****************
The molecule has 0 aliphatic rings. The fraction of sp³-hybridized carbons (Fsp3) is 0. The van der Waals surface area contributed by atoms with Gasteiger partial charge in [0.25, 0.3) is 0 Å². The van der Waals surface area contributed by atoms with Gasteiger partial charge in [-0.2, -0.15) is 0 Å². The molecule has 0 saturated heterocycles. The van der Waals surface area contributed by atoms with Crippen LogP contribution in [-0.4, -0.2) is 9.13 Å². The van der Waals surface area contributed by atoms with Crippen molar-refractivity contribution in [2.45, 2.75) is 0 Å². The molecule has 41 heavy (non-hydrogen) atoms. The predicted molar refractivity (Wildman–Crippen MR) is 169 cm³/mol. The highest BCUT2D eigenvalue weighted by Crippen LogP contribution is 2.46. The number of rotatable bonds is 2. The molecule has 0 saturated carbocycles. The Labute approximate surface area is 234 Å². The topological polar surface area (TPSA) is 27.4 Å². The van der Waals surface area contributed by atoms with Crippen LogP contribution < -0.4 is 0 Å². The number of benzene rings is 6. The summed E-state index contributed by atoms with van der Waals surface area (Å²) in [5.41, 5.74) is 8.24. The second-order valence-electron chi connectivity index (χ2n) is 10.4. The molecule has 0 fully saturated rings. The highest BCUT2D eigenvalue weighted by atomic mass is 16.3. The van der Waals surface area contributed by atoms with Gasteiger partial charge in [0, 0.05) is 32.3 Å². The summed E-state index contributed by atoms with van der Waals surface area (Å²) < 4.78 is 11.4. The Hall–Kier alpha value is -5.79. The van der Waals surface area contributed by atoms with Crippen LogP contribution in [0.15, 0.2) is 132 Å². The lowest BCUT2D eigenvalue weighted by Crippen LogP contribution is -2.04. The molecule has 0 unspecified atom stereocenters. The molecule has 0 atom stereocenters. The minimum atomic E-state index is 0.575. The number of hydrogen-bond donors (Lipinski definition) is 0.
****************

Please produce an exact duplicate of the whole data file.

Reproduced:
The molecule has 0 aliphatic rings. The fraction of sp³-hybridized carbons (Fsp3) is 0. The van der Waals surface area contributed by atoms with Gasteiger partial charge in [0.25, 0.3) is 0 Å². The van der Waals surface area contributed by atoms with Gasteiger partial charge in [-0.2, -0.15) is 0 Å². The molecule has 0 saturated heterocycles. The van der Waals surface area contributed by atoms with Crippen LogP contribution in [-0.4, -0.2) is 9.13 Å². The van der Waals surface area contributed by atoms with Crippen molar-refractivity contribution in [2.45, 2.75) is 0 Å². The molecule has 41 heavy (non-hydrogen) atoms. The predicted molar refractivity (Wildman–Crippen MR) is 169 cm³/mol. The highest BCUT2D eigenvalue weighted by Crippen LogP contribution is 2.46. The number of rotatable bonds is 2. The molecule has 0 saturated carbocycles. The Labute approximate surface area is 234 Å². The topological polar surface area (TPSA) is 27.4 Å². The van der Waals surface area contributed by atoms with Crippen LogP contribution < -0.4 is 0 Å². The number of benzene rings is 6. The summed E-state index contributed by atoms with van der Waals surface area (Å²) in [5.41, 5.74) is 8.24. The second-order valence-electron chi connectivity index (χ2n) is 10.4. The molecule has 0 fully saturated rings. The highest BCUT2D eigenvalue weighted by atomic mass is 16.3. The van der Waals surface area contributed by atoms with Gasteiger partial charge in [0, 0.05) is 32.3 Å². The summed E-state index contributed by atoms with van der Waals surface area (Å²) < 4.78 is 11.4. The Hall–Kier alpha value is -5.79. The van der Waals surface area contributed by atoms with Crippen LogP contribution in [0.15, 0.2) is 132 Å². The lowest BCUT2D eigenvalue weighted by Crippen LogP contribution is -2.04. The molecule has 0 unspecified atom stereocenters. The molecule has 0 atom stereocenters. The minimum atomic E-state index is 0.575. The number of hydrogen-bond donors (Lipinski definition) is 0.